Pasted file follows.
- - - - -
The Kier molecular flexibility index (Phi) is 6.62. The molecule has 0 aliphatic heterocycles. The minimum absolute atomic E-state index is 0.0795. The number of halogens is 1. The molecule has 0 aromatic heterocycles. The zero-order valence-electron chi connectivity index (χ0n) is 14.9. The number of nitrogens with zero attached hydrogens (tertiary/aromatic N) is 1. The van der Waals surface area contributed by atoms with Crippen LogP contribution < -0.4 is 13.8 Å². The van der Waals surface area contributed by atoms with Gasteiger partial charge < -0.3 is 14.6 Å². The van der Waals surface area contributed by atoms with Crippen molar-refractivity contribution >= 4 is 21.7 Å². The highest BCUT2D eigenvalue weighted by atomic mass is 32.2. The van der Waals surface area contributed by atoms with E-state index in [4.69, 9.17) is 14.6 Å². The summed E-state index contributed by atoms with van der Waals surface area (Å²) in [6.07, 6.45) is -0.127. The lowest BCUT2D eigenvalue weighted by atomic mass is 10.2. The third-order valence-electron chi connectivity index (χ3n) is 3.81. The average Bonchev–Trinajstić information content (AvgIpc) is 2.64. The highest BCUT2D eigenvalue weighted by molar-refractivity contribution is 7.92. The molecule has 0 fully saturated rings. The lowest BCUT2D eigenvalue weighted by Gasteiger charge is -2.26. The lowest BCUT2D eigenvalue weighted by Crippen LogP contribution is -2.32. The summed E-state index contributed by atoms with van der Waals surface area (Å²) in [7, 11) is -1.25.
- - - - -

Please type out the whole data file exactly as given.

The Kier molecular flexibility index (Phi) is 6.62. The molecule has 0 aliphatic heterocycles. The minimum absolute atomic E-state index is 0.0795. The number of halogens is 1. The molecule has 0 aromatic heterocycles. The zero-order valence-electron chi connectivity index (χ0n) is 14.9. The number of nitrogens with zero attached hydrogens (tertiary/aromatic N) is 1. The van der Waals surface area contributed by atoms with Crippen LogP contribution < -0.4 is 13.8 Å². The van der Waals surface area contributed by atoms with Gasteiger partial charge < -0.3 is 14.6 Å². The van der Waals surface area contributed by atoms with Crippen molar-refractivity contribution >= 4 is 21.7 Å². The highest BCUT2D eigenvalue weighted by atomic mass is 32.2. The van der Waals surface area contributed by atoms with E-state index in [4.69, 9.17) is 14.6 Å². The summed E-state index contributed by atoms with van der Waals surface area (Å²) in [6.07, 6.45) is -0.127. The lowest BCUT2D eigenvalue weighted by atomic mass is 10.2. The third-order valence-electron chi connectivity index (χ3n) is 3.81. The average Bonchev–Trinajstić information content (AvgIpc) is 2.64. The highest BCUT2D eigenvalue weighted by molar-refractivity contribution is 7.92. The molecule has 0 fully saturated rings. The lowest BCUT2D eigenvalue weighted by Gasteiger charge is -2.26. The lowest BCUT2D eigenvalue weighted by Crippen LogP contribution is -2.32. The summed E-state index contributed by atoms with van der Waals surface area (Å²) in [7, 11) is -1.25.